Examining Surface Integrity � One of the most commonly used techniques for testing surface integrity is metallography. � Samples are removed from the workpiece, polished, etched & observed under an optical or electron microscope.
SURFACE TEXTURE � Regardless of the method of production, all surfaces have their own characteristics which were referred to as surface texture. � The description of surface texture as a geometrical property is complex. � However, certain guidelines have been established for identifying surface texture in terms of well-defined & measurable quantities. � Definition: Pattern (regular or irregular) formed by irregularities on a surface � This includes: �Roughness �Waviness (ombak) �Lay/directionalities (keberarahan)
**asperities = gerutu
Fig 2: shows the standard terminology & symbols to describe surface finish
� Flaws/defects, are random irregularities such as scratches, cracks, holes, depressions, seams, tears & inclusions. � Lay/directionalities, the direction of the predominant surface pattern & is usually visible to the naked eye. � Waviness is a recurrent deviation from a flat surface, much like waves on the surface of water. � measured & described in terms of the space between adjacent crests of the waves (waviness width) & height between the crests & valleys of the waves (waviness height) � may be caused by deflections of tools, dies & the workpiece, warping from forces or temperature, uneven lubrication & vibration or any periodic mechanical or thermal variations in the system during the manufacturing process. � Roughness consists of closely spaced, irregular deviations on a scale smaller than that of waviness - may be superimposed on waviness. Expressed in terms of its height, width & the
SURFACE ROUGHNESS � Surface roughness generally is described by two methods. � (1) The arithmetic mean value is based on the schematic illustration of a rough surface, define as; � (2) The root-mean-square roughness ( formerly identified as RMS) is defined as; - where all ordinates, a, b, c, …, are absolute values and n is the number of readings.
Figure below shows the coordinates used for surface-roughness measurement using for both Equations;
� The datum line AB in the Figure is located so that the sum of the areas above the line is equal to the sum of the areas below the line. units generally used for surface roughness are μm (micrometer, or micron) or μin. (microinch), where 1 μm = 40 μin. and 1 μin. = 0. 025 μm. � The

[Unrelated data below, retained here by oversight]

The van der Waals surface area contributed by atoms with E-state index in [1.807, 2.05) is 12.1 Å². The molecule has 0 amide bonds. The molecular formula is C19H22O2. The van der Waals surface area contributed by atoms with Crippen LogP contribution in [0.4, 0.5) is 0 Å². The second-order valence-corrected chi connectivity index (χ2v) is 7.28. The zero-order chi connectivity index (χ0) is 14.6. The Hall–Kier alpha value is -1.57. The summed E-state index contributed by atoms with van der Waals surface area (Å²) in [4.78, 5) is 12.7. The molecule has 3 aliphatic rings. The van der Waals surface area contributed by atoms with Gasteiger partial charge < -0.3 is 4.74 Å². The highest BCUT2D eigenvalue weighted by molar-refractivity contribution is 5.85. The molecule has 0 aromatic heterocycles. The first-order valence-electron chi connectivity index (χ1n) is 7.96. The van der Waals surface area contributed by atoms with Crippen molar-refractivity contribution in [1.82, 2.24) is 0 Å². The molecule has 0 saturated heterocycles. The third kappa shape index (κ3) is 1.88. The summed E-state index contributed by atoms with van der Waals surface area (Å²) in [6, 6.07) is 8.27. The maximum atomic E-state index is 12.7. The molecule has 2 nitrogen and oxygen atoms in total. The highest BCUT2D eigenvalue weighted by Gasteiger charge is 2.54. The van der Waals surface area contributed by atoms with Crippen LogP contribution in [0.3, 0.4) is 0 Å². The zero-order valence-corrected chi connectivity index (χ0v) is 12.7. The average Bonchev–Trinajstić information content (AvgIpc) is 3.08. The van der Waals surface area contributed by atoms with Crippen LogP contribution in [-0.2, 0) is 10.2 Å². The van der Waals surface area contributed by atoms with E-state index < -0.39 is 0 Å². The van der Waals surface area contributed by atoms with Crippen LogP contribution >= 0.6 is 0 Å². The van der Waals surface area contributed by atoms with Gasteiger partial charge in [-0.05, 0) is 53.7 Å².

� Two surfaces may have the same roughness value but their actual topography may be quite different. � However, the type of surface profile can be significant in terms of fatigue, friction & the wear characteristics of a manufactured product. � Acceptable limits for surface roughness are specified on technical drawings by the symbols shown around the check mark in the Figure & their values are placed to the right of the check mark.
�Acceptable limits for surface roughness are specified on technical drawings by symbols. �Symbols used to describe a surface only specify the roughness, waviness, & lay (do not include flaws) �Note that the symbol for lay is placed at the lower right of the check mark.
SYMBOLS FOR SURFACE LAYS Lay Symbol Interpretation = Lay parallel to the line representing the surface to which the symbol is applied ┴ Lay perpendicular to the line representing the surface to which the symbol is applied X Lay angular in both directions to the line representing the surface to which the symbol is applied Examples
Lay Symb ol Interpretation M Lay multidirectional C Lay approximately circular relative to the center of the surface to which the symbol is applied R Lay approximately radial relative to the center of the surface to which the symbol is applied Lay Symb ol P Interpretation Pitted, protuberant, porous, or particulate non-directional lay Examples
SURFACE TOPOGRAPHY � Surface topography can be measured using various method such as: � Oblique sectioning � Optical interferometry (Newtons Ring) � Light microscopy � Electron microscopy � Profilometry* (Stylus traces) * Profilometry is the most common method used
MEASURING SURFACE ROUGHNESS � Typically instruments called surface profilometers are used to measure & record surface roughness. �A profilometer has a diamond stylus that travels along a straight line over the surface.
• use diamond – radius of tip 2 ± 0. 5 x 10 -6 m • static load < 0. 0007 N • magnification : – vertical: 100 – 100, 000 horizontal: 10 – 5, 000 - typical ratio of vertical/horizontal magnification = 50: 1
�A fine, very lightly loaded, stylus is dragged smoothly on specimen at a constant speed � Transducer produces electrical signal, proportional to displacement of the stylus � Amplifier – amplified & fed to a chart recorder provides a magnified view of the original profile � Differs from actual because of different magnification in vertical & horizontal � Surface slope appears steep on profile though rarely steep in actual � Shape of stylus plays role: � Finite tip radius (diamond 1 – 2. 5 m) � Angle (60 o for pyramidal / conical shape) * Prevent stylus from penetrate fully into deep / narrow valley
� The distance that the stylus travels, which can be varied is called the cut off.
� Typical surface profiles produced by various machining & surface-finishing processes.
� Surface roughness can be observed directly through an optical or scanning electron microscope (SEM). � Stereoscopic photographs are useful particularly for three dimensional views of surfaces & also can be used to measure surface roughness. Aluminium surface Surface of silicon after polished.
� Optical-interference microscopes shine a light against a reflective surface & record the interference fringes that result from the incident & its reflected waves. � This technique allows for a direct measurement of the surface slope over the area of interest. � Atomic-force microscopes (AFMs) are used to measure extremely smooth surfaces & have the capability of distinguishing atoms on atomically smooth surfaces. � In principle, an AFM is merely a very fine surface profilometer with a laser that is used to measure heights.